• Saturdayrest day. We made the last minute decision to visit Universal Studios on Saturday and were a little unsure about how we’d manage all that walking after a run, so we skipped it, and it was the absolute right decision. We must have walked like 10 miles, and we came back exhausted (in a good way) and sore. That helped us decide that we wouldn’t run Sunday either.
  • Sunday rest day. Following Saturday’s example, we skipped the run knowing we’d be walking all over Disney’s Magic Kingdom and Epcot. Again, it felt like we walked 10 miles.
  • actual: 13 miles plus probably 20 miles of walking.

I had to shuffle this week around a bit to accommodate my mom and sisters coming to town in the beginning of the week and me heading out of town towards the end of the week. That meant a later than I would like run and an earlier than I would like run, but you gotta do what you gotta do I suppose. The distances were short enough that it was manageable if not totally pleasant.

As for the long run, it didn’t make the cut. Again, I know I’ll regret decisions like this come half marathon training time, but it was the right call this week. There was no time to do it before my family came to town, and I wasn’t about to take time away from them to run for an hour and a half. We thought about doing it on vacation, but I also didn’t want to take time out of our vacation to run that long. It was a mental health kind of call, and I don’t regret it.

We had a lot of rest days this week, but they were definitely active rest days. Walking those theme parks was no joke! My feet and legs are sore in totally new to me places, so I feel like I still got a couple very good workouts this weekend. Like I said last week, I want to build a solid base of running before heading into half marathon training, but I also don’t want to burn out before I even start. I’m really focused on relaxing and enjoying the summer, and believe me, after this trip (recap coming soon!) I really, really am.

Base Building Week 4

We’ve got weeks  1, 2 and week 3  in the bank, so now, let’s review week 4 of my summer base building plan.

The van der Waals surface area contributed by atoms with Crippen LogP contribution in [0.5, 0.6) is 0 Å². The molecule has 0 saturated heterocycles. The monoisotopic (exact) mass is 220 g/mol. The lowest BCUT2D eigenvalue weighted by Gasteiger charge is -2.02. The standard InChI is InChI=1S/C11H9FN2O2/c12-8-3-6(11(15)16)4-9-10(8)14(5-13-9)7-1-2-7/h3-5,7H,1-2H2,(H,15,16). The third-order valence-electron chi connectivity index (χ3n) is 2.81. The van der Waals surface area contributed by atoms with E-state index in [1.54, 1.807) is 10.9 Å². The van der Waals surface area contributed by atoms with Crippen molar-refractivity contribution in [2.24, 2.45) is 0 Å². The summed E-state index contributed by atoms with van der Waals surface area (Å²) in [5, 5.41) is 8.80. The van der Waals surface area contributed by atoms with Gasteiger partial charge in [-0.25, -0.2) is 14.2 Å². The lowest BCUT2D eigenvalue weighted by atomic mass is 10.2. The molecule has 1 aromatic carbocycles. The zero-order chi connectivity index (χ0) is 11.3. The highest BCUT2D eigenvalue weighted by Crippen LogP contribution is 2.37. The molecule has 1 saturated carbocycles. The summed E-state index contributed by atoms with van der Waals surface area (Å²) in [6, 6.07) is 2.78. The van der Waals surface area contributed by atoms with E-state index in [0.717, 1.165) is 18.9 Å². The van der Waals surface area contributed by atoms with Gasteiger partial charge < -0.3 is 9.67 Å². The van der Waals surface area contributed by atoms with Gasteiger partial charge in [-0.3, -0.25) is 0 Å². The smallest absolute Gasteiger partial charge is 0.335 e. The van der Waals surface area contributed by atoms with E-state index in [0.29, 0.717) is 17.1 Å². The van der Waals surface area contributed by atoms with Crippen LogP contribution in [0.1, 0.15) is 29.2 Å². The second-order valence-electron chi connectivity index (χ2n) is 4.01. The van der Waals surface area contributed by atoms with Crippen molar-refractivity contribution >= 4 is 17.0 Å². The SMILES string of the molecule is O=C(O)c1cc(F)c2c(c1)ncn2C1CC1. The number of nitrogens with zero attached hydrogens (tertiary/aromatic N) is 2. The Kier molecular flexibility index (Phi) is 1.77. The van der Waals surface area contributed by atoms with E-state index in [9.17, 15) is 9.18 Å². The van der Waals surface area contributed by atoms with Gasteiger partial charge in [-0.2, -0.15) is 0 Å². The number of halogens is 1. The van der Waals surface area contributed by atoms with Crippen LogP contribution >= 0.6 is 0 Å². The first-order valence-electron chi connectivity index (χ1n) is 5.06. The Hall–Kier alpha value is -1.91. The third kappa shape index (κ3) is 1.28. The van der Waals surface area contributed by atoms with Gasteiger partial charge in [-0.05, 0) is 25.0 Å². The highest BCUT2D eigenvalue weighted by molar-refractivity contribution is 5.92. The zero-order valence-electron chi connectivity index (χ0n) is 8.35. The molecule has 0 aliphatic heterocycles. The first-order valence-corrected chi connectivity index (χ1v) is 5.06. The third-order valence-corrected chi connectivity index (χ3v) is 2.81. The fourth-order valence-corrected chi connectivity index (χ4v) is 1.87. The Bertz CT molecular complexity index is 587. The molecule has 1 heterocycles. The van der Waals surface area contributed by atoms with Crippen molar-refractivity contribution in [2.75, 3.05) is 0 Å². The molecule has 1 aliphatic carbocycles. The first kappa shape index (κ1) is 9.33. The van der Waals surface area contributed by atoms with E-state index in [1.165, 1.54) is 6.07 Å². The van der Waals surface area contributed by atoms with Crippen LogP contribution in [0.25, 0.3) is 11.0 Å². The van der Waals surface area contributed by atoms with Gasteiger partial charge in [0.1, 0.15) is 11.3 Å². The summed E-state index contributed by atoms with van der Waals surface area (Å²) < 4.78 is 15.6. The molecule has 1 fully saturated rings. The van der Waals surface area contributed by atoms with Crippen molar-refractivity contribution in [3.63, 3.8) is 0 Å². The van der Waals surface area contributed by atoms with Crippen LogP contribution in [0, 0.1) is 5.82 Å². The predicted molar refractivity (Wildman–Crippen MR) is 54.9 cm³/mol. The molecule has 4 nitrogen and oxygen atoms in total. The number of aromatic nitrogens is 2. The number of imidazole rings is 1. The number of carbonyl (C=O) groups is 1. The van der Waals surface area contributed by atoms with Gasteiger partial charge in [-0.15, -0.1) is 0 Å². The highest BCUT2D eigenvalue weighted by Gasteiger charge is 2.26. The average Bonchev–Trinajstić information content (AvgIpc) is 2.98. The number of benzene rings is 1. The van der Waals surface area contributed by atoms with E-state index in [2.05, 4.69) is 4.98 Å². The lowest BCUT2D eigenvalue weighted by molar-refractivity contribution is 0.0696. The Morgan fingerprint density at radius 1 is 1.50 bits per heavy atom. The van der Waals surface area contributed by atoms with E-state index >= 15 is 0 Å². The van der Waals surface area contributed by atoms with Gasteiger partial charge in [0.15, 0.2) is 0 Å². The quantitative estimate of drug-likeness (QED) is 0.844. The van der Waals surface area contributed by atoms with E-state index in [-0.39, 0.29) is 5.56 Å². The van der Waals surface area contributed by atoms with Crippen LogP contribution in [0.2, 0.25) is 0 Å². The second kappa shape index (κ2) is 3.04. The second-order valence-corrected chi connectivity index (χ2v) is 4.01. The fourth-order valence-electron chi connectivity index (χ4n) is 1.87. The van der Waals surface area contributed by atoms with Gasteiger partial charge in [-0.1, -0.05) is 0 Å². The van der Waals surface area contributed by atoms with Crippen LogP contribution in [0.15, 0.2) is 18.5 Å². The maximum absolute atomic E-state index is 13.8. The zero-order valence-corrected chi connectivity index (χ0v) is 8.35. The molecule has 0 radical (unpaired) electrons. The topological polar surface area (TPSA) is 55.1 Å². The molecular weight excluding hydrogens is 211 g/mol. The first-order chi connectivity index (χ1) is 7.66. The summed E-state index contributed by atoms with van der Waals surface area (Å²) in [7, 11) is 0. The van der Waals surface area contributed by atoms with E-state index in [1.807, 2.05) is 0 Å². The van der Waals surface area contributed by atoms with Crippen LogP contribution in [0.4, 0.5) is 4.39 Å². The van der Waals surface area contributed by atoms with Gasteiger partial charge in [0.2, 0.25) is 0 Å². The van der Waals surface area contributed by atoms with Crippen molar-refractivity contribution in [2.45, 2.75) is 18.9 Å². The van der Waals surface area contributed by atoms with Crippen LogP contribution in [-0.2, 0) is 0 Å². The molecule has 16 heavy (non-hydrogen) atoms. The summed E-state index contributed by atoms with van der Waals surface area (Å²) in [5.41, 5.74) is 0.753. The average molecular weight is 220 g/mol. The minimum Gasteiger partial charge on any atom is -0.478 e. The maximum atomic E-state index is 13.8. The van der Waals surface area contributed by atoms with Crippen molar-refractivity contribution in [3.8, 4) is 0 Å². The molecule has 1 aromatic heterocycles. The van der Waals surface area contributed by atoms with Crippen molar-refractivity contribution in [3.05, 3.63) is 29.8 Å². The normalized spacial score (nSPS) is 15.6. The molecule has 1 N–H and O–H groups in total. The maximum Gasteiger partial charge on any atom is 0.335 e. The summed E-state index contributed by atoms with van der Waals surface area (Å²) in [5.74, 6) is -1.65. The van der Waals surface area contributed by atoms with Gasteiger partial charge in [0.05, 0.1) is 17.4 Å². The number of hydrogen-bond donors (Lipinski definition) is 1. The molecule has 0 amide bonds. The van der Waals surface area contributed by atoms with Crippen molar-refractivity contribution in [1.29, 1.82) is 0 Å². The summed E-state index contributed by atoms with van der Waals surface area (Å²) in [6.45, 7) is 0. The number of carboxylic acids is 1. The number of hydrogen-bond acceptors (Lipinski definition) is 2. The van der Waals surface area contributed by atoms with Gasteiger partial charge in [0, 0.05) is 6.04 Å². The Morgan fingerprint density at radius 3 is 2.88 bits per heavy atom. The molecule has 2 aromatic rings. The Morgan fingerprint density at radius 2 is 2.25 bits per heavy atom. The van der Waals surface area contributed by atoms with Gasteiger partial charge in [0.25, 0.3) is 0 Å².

We’re more than halfway through the plan, which means in just two more short weeks we’ll begin officially training for our fall half marathon, which probably means Chris should pick a fall half marathon *wink wink* The anticipation is killing me! Week 4 also means a rest week from building mileage as well as the addition of a hard run. This week called for the first tempo run in a while, and it was …

  • estimated mileage: 18
  • Monday- rest day. We flew back from Miami, and we’re so exhausted from the weekend, a run was not happening. We did manage to run both of the days we were there though, so I’m feeling pretty good about that.
  • Tuesday- ran 31 minutes for 3 miles. We were a bit pressed on time (watch closely, that’s the theme of this week), so we ran as much as we could before I had to turn around and head home for a doctor’s appointment. We talked the whole time, mostly recounting the wedding weekend and other stressors and the talking and venting must have propelled us forward because we maintained an average pace of something like 10:40, which is pretty speedy for an easy run for us. It felt good to get out there and stretch my legs while clearing my mind.
  • Wednesday-rest day. It was National Running Day, so I really wanted to run, but a super huge (and super necessary) grocery run involving 2 stores and 2 trips from car to apartment left me feeling exhausted when I finally got home around 7:30. I’d been feeling really run down all week, and Chris had a crazy long and stressful day at work, so I decided the best course of action would be to skip the run, get dinner going and just relax. Hey! Rest days are an essential part of running, so I kind of still celebrated.
  • Thursday- rest day. Still sick plus early dinner plans with a friend equals no run for Kate.
  • Friday- ran 42 minutes for 4 miles. I was itching for a run on Friday. Even though it’d only been two days off, it I was craving it. I’ve found myself missing my long runs lately, so I guess that means I’m ready for a training plan.
  • Saturday- DNR. Was supposed to run, but DNR. Was supposed to do a tempo run, but got caught up in all the weekend fun. Had a minor breakdown about not doing the run, but Chris reminded me that technically we’re not training right now. He’s right, we’re not. That made me feel better. I’m glad that we’re building a solid base before our fall half marathon training, but I promised myself at the end of the last training plan that I’d enjoy May and June before jumping back into another plan, and I am!
  • Sunday- 40 minute tempo run; 3.75 miles.
  • actual mileage: 10.75

Obviously, I fell short of the mileage. I know I skipped a run in there, but that run would’ve probably been only 4 miles, so I’m not sure where I got my 18 mile estimate from. I wouldn’t have hit that even with the extra run, so I think I must have just copied the mileage from week 2 forgetting that I wouldn’t be taking a long run this week.